What is Messianic Judaism?
Reconnecting with the Jewishness of our Faith…
What is Messianic Judaism?
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What is Messianic Judaism?
Messianic Judaism is a movement of Jewish people from all walks of life, who believe that Yeshua (Jesus -in Hebrew) is the promised Jewish Messiah and Savior for Israel and the world. Messianic Jews have not stopped being Jewish. On the contrary, we have continued to remain strongly Jewish in our identity, lifestyle, and belief that Yeshua is the Jewish Messiah and the fulfillment of true Biblical Judaism.
When did Messianic Judaism begin?
Messianic Judaism is actually 2,000 years old. Dating back to the time of the Messiah Yeshua. Historically, Yeshua was Jewish. He was raised in a Jewish home and ministered to Jewish people in a Jewish land (Eretz Yisrael). His disciples were Jewish. The apostles were Jewish. The writers of the Brit Hadashah (New Covenant or New Testament) were Jewish, and for a time, the faith was strictly Jewish.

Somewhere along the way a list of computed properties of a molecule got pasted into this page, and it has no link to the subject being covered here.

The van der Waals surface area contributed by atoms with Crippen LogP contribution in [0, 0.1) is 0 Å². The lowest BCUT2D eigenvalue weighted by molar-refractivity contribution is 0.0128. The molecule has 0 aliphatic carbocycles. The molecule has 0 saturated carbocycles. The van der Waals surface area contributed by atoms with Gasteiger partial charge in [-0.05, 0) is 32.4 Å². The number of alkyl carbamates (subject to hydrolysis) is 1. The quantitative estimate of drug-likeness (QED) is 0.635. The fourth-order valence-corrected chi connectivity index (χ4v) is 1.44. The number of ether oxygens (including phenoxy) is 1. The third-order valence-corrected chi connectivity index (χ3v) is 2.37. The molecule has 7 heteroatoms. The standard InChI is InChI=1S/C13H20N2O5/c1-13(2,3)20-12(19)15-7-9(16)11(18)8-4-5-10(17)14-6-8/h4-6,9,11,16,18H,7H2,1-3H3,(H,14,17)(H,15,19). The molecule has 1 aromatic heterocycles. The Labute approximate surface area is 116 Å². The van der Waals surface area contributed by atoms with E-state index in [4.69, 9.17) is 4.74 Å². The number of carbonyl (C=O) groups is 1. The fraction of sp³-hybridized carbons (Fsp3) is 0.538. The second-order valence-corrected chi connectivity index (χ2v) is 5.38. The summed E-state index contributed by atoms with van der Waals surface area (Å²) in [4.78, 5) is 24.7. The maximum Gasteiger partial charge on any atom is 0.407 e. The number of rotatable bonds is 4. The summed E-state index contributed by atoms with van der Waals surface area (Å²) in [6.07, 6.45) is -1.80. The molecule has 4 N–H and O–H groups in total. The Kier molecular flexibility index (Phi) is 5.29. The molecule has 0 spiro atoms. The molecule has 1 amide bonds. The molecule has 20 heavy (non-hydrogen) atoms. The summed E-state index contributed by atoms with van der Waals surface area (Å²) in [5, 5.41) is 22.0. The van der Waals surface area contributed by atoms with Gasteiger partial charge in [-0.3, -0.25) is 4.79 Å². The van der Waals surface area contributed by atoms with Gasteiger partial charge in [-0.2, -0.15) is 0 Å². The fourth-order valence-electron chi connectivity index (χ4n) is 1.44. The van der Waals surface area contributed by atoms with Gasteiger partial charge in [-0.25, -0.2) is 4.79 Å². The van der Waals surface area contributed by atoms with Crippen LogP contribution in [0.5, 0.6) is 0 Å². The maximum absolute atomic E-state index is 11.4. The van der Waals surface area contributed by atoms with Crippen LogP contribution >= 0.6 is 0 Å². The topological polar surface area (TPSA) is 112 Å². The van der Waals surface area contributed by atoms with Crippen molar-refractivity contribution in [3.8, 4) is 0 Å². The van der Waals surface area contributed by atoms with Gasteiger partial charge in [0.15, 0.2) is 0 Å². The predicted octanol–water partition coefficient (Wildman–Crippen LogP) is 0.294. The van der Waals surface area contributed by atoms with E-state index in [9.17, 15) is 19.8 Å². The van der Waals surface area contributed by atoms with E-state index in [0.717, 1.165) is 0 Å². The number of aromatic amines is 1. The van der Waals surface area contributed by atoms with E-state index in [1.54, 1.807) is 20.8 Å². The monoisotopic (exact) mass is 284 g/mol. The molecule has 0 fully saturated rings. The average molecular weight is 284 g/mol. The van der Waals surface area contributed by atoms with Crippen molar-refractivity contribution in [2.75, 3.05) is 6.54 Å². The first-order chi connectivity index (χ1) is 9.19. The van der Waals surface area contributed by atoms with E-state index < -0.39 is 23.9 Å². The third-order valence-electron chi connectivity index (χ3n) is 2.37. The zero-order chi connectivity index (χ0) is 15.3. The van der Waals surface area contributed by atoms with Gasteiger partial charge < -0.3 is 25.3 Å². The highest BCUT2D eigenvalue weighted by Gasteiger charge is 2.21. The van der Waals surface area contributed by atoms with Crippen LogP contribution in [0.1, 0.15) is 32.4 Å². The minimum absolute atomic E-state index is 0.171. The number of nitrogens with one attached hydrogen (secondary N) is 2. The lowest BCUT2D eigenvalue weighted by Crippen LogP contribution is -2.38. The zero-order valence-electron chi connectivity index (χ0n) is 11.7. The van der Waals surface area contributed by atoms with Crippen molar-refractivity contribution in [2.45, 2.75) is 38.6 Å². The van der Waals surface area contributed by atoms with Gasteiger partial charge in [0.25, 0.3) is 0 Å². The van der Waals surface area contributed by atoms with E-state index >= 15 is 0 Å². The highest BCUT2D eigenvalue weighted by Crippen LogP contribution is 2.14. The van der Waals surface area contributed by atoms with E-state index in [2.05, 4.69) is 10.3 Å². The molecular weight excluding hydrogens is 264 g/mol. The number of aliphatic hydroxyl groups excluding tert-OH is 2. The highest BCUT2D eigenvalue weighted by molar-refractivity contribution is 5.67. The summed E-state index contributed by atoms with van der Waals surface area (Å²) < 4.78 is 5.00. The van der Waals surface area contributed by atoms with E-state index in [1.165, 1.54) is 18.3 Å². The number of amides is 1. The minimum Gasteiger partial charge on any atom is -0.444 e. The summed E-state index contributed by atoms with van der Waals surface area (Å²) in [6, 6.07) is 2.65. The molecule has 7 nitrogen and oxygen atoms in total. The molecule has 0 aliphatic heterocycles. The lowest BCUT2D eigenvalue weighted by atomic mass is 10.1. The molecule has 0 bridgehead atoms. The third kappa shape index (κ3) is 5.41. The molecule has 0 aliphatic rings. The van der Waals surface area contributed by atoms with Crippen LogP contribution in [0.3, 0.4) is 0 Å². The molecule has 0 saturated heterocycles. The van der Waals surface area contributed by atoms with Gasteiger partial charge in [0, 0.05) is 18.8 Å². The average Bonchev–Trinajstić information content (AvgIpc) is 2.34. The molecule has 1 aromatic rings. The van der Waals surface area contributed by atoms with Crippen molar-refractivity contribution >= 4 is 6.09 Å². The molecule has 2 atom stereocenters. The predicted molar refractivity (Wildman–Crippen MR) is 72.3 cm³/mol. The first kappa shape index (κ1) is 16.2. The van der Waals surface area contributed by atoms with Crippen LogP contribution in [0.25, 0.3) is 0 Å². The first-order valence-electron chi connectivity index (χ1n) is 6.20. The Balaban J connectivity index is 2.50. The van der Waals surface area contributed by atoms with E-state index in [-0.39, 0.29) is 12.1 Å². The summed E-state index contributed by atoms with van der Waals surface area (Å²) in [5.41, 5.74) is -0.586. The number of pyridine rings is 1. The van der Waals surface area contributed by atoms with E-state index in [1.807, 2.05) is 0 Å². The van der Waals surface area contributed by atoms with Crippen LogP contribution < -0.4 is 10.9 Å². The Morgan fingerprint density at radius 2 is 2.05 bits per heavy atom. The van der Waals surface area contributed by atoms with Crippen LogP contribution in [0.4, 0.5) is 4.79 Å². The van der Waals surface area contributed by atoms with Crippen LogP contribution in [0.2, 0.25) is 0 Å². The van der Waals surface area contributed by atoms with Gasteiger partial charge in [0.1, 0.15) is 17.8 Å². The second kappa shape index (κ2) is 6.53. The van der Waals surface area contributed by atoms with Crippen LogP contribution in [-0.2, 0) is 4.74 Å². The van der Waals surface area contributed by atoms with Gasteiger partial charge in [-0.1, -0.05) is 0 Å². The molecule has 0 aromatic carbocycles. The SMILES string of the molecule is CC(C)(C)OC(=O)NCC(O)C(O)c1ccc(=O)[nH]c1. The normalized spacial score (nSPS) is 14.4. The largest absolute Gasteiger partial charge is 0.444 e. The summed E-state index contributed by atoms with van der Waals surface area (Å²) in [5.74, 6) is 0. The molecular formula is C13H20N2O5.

Some historians believe that more than one million Jewish people in the first century A.D. believed that Yeshua was the Messiah, both in Israel and outside of Israel (Acts 2:37-42, 4:4, 21:20).
If Messianic Judaism was strictly Jewish at first, how did Gentiles come into the faith?
It was always God’s will for the Gentile nations to also receive His Salvation (Is. 49:6, 42:6). God told Abraham, that through him all the nations of the earth would be blessed (Gen. 12: 1-3).
At first, the early Messianic Jews did not understand that this was God’s will and proclaimed the Good News of the Messiah only to Jewish people.
Ironically, the big controversy in the first century was not if it was Jewish to believe in Yeshua (naturally it was) but whether Gentiles could come in without having to “become Jewish!” When Messianic Jews finally recognized that God’s Salvation was also for the Gentiles, they began to share the Messiah with the non-Jews as well as with the Jews. As a result, many Gentiles throughout the Roman Empire began to come into this Messianic faith (Acts 15:1-31).